3 Things You Should Never Do Right After Eating

Walking can be beneficial after eating, but more intense exercise is a no-no.
Image Credit: AzmanJaka/E+/GettyImages

The old parental advice "no swimming for 30 minutes after eating" sticks in our heads, but are there other activities we should steer clear from as well? As it turns out the answer is yes, and for a variety of reasons — some of which will likely surprise you.


Here are three things you should avoid doing right after a meal and two to do instead.

Video of the Day

1. Brush Your Teeth

This might sound counterintuitive — and in some cases it is — but hear us out. Eating foods high in carbohydrates and sugars like soda, bread, cookies, etc. causes certain bacteria to form in your mouth, according to the Mayo Clinic. This type of bacteria attacks the tooth enamel, so brushing right after eating these types of foods can help to prevent this bacteria from building up.

But you want to avoid brushing your teeth right after eating when you've been noshing on anything acidic like wine or citrus fruit. In that case, there's a 30-minute window post-eating when you should avoid brushing your teeth because it can actually damage the enamel in its already-weakened state (and, sadly, our enamel doesn't grow back). Instead, brush your teeth before acidic foods and drink a glass of water afterwards to help wash away the acids from your mouth.


2. Hit the Hay

There's an ongoing debate about whether a late-night snack can help or hurt your waistline, but one thing is for certain: Sleeping right after eating is not doing you any favors when it comes to avoiding heartburn and getting quality zzzs.

According to GI experts at the Mayo Clinic, you should wait at least three hours after eating (snacks included) before lying down. Why? Digestion should take place while you're vertical, not horizontal.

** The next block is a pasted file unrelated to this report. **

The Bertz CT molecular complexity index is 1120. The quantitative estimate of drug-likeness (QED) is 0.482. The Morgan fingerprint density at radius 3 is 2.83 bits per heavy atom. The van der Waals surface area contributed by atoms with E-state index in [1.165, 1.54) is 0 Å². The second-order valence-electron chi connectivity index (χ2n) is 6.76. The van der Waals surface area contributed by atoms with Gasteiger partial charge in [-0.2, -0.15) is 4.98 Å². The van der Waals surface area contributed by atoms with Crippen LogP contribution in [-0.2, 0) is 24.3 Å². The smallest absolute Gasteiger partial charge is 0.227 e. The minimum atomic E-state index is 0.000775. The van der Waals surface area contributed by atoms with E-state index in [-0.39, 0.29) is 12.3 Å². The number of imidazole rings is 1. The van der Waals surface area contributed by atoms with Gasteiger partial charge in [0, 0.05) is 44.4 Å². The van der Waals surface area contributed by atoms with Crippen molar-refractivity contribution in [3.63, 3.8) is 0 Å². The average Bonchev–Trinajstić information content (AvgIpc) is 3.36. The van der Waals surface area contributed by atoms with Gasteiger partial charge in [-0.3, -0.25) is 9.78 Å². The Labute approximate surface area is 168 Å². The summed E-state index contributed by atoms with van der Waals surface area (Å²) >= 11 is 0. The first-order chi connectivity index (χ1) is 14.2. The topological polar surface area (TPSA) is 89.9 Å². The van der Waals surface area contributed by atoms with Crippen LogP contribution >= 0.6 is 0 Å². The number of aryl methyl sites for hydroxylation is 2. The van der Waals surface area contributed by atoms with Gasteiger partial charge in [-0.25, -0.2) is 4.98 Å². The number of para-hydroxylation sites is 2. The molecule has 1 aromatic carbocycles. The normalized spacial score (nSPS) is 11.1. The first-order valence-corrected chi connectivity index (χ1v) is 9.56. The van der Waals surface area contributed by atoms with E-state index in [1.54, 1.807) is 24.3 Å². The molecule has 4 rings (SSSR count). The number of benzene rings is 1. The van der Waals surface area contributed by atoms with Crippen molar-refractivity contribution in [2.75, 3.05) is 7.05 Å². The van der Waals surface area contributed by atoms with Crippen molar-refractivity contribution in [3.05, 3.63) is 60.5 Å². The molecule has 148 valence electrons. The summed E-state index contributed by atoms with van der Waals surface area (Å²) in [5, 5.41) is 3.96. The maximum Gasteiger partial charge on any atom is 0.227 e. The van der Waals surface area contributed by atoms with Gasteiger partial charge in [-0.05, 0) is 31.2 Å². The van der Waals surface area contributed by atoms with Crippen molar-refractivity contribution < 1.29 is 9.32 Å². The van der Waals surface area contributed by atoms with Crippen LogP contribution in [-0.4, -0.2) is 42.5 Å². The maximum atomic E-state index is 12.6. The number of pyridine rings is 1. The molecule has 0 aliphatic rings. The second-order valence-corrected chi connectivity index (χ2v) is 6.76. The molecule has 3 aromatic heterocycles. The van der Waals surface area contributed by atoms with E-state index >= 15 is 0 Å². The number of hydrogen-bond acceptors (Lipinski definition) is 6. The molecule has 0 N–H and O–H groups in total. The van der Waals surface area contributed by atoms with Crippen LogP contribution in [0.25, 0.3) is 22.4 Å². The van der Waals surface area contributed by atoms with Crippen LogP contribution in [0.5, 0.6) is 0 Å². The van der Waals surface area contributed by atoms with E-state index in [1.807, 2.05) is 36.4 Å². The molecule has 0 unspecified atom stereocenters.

When we eat, food sits in our stomach like a short-term storage unit. And if we're lying down, we no longer have gravity working in our favor to help said food and stomach acid continue working its way down. Instead, it's easier for the food and acid to flow back into your esophagus, and that's when you get heartburn.

Some foods are bigger culprits than others: High-fat foods, alcohol and fried foods are more likely to end in heartburn. Large meals that are high in fat, as well as alcohol, can also make it more difficult to fall asleep and to get a sound night's sleep, per the Mayo Clinic.



Related Reading

3. Exercise (Yes, This Includes Swimming)

Mother's advice to stay out of the pool after eating appears to be sound, but not for the reasons we initially thought. The old thinking was that the digestion process requires blood and diverts the red stuff away from your extremities, which could leave you feeling fatigued and at risk for drowning. While yes, digestion does require blood to function properly, there's enough to go around — your body can digest a meal ‌and‌ maintain function in your extremities at the same time, according to the Mayo Clinic.


Exercising or being overly active after a meal is not a good idea, though, if you want to avoid an upset stomach or muscle cramping. If you eat a large meal, wait three to four hours before exercising. If you have a snack or small meal, wait one to two hours.

Related Reading

2 Things to Do After Eating to Help With Digestion

1. Take a Leisurely Stroll

Yes, exercise is out, but a slow walk — think: 2.5 mile-per-hour pace — may be just what you need to help things digest after a meal, according to Piedmont Healthcare. It can help regulate your blood sugar levels, too, so walking is especially helpful after a large meal. A study published in the ‌Journal of Gastroenterology and Liver Diseases‌ in March 2008 found a leisurely stroll beat out other common post-meal traditions like sipping an espresso or a digestif. Walking accelerated digestion by 14 percent without any reports of reflux or heartburn.


2. Drink a Glass of Water

Water is also great for digestion because it helps to keep things moving throughout the GI tract, especially when you're eating high-fiber foods. The National Health Service recommends drinking water with every meal. This way, you're closer to reaching your target water intake for the day and ensuring healthy digestion.




Is this an emergency? If you are experiencing serious medical symptoms, please see the National Library of Medicine’s list of signs you need emergency medical attention or call 911.

Report an Issue

screenshot of the current page

Screenshot loading...